A wildlife charity has warned that the British countryside is a “racist colonial” white space.
Charity umbrella group Wildlife and Countryside Link made the claim in evidence provided to Parliament on racism and its influence on the natural world.
The group includes the RSPCA, WWF and National Trust.
A report by the group was sent to the all-party parliamentary group (APPG) for Race and Community, which had called for evidence on the links between “systemic racism” and climate change.
Charity umbrella group Wildlife and Countryside Link has made the claim
The Telegraph said the report claimed: “Cultural barriers reflect that in the UK, it is White British cultural values that have been embedded into the design and management of green spaces, and into society’s expectations of how people should be engaging with them.”
It adds that “racist colonial legacies continue to frame nature in the UK as a ‘white space’.”
The report also claims that: “The perception that green spaces are dominated by white people can prevent people from ethnic minority backgrounds from using green spaces.”
It also makes broader claims about Britain and climate change, stating: “The UK’s role in the European colonial project has also driven the current climate and nature crises.”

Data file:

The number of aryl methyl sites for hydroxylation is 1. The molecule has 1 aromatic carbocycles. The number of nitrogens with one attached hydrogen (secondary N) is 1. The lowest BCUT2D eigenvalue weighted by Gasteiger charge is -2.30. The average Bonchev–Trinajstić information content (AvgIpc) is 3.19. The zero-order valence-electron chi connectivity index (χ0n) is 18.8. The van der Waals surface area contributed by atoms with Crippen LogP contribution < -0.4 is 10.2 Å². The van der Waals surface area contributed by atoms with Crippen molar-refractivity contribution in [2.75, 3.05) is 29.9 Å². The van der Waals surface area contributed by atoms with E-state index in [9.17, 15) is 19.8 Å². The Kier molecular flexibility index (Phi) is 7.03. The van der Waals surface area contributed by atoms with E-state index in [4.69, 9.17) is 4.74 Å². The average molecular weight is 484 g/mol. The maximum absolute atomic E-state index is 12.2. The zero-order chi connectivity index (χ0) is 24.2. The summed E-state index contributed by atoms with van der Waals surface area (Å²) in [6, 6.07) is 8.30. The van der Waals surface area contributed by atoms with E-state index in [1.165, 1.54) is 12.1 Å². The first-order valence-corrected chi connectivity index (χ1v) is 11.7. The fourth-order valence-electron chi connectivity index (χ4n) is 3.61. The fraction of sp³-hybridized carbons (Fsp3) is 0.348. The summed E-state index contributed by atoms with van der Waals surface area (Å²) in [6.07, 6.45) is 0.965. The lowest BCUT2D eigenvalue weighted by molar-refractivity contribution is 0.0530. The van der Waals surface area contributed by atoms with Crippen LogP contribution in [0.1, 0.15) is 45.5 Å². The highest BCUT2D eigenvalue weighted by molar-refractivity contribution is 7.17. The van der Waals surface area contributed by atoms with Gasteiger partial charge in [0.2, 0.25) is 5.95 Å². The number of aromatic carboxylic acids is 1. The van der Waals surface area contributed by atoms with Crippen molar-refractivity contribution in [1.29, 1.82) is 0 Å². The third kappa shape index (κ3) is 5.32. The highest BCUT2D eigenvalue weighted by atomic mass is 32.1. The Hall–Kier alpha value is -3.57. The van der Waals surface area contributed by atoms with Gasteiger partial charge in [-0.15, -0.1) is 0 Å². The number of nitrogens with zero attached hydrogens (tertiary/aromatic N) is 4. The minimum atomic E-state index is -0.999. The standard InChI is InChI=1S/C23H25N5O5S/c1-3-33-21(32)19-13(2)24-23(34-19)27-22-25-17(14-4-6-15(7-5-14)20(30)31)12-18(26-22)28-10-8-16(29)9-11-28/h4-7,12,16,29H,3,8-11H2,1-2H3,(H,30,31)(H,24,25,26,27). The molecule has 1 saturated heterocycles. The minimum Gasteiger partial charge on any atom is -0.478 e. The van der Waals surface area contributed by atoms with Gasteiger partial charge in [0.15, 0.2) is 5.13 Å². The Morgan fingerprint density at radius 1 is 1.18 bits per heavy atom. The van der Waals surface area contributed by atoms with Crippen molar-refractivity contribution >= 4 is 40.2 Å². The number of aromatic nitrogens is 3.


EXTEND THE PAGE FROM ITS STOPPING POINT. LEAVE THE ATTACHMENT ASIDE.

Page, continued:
The National Trust has come under fire for ‘being woke’
The charity group is led by Richard Benwell, the chief executive and a former Liberal Democrat prospective parliamentary candidate. Benwell worked as a policy adviser to the secretary of state for environment, food and rural affairs in 2018.
He said: “Nature should be for everyone to enjoy and to benefit from. Sadly however, the evidence shows that people of colour in the UK are more likely to live in areas with less green space and that are more heavily polluted, and at the same time are significantly less likely to visit natural spaces.
“There are multiple complex reasons behind this, as well as contemporary well-documented experiences of racism that people are still encountering.
“Access for all and addressing the barriers people are facing should be one of the guiding lights for all nature sites.”
The announcement was met with backlash on social media.
Conservative councillor for Hempstead & Wigmore Andrew Lawrence said: “This would be laughable if it wasn’t for the fact that this umbrella group covers some of our leading charities who are clearly gripped in some delusional psychodrama.”
Commentator Sam Schulman said: “I regret every £ I have given to the National Trust at its glorious sites in UK. I don’t mean give to historical nitwits who hate me.”
Former aide to Margaret Thatcher Nile Gardiner said: “Some of the most stupid comments of the year.”